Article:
Law, Economics and Evolutionary Theory
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Law, Economics and Evolutionary Theory

Edited by Peer Zumbansen and Gralf-Peter Calliess

Law and economics has arguably become one of the most influential theories in contemporary legal theory and adjudication. The essays in this volume, authored by both legal scholars and economists, constitute lively and critical engagements between law and economics and new institutional economics from the perspectives of legal and evolutionary theory. The result is a fresh look at core concepts in law and economics – such as ‘institutions’, ‘institutional change’ and ‘market failure‘ – that offer new perspectives on the relationship between economic and legal governance.
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Chapter 1: The European Enlightenment, the Industrial Revolution, and Modern Economic Growth

Joel Mokyr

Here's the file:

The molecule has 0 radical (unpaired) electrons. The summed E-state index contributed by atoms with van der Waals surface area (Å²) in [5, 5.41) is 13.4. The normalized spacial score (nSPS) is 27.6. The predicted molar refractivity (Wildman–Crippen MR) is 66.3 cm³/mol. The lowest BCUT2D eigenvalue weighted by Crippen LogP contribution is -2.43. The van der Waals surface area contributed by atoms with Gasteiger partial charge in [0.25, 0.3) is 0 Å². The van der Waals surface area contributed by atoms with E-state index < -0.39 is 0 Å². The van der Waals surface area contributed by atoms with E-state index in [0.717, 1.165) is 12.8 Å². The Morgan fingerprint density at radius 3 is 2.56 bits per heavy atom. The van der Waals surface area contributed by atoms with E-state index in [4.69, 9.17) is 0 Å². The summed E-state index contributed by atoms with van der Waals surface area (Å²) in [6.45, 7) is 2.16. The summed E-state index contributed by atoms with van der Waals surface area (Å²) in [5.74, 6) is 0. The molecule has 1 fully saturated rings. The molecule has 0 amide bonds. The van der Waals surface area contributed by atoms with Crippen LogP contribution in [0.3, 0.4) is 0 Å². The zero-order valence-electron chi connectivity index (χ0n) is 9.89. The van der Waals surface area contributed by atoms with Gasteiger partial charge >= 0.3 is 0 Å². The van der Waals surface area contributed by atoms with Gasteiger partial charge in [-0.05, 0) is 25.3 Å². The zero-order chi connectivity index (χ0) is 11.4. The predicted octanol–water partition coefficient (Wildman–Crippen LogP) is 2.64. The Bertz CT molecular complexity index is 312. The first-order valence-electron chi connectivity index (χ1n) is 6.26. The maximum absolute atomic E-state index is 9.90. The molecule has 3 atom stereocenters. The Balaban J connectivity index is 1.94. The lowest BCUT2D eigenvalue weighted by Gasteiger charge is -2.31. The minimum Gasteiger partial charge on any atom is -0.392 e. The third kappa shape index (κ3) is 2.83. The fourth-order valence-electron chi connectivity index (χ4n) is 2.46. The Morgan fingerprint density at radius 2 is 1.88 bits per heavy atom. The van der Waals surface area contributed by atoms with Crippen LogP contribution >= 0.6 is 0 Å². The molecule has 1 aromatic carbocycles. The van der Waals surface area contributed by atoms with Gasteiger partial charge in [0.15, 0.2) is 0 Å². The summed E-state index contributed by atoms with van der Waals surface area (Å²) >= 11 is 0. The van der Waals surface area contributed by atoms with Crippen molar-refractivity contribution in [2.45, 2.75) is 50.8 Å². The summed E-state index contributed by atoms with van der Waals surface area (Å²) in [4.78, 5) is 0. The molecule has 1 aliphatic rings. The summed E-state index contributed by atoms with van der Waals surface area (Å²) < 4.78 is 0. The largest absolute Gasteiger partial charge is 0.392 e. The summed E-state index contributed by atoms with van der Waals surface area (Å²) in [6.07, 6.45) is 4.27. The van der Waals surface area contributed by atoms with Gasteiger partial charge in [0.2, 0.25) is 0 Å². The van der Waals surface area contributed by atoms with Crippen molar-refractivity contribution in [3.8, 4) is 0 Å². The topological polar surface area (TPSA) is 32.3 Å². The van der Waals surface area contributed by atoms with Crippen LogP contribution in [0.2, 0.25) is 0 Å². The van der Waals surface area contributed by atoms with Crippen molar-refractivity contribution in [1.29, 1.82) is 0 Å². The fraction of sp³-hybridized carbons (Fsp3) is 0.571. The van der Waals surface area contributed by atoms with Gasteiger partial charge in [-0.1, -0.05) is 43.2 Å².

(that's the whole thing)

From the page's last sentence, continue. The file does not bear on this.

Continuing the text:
Joel Mokyr INTRODUCTION 1. The issue of the emergence of modern economic growth in the nineteenth-century West has once again resumed its rightful place at the center of attention of a large group of scholars, coming from economics, history, and the other social sciences. While different approaches have been taken to understand the causes of the Great Divergence, they all share two fundamental assumptions. One is that modern economic growth started in the ‘West’ – that is, selected economies in the northern Atlantic region. The other is that in this process Britain was a leader, while Continental Europe was a follower, if a rather quick one. This chapter is primarily about the former assumption. It argues that most of the countries that in 1914 belonged to the ‘convergence club’ – countries that were industrialized, urbanized, educated, and rich – were countries that in the eighteenth century were subject to the European Enlightenment. This strong correlation is not in and of itself proof of causality, we need at the very least establish the mechanisms through which the Enlightenment affected the ‘real economy’ and show that they mattered. In doing so, I will deal only with part of the story. The Enlightenment affected the economy through two mechanisms. One is the attitude toward technology and the role it should play in human affairs. The other has to do with institutions and the degree to which rent-seeking and redistribution should be tolerated. This is an interpretation of the Enlightenment that will surely not cover everything we...

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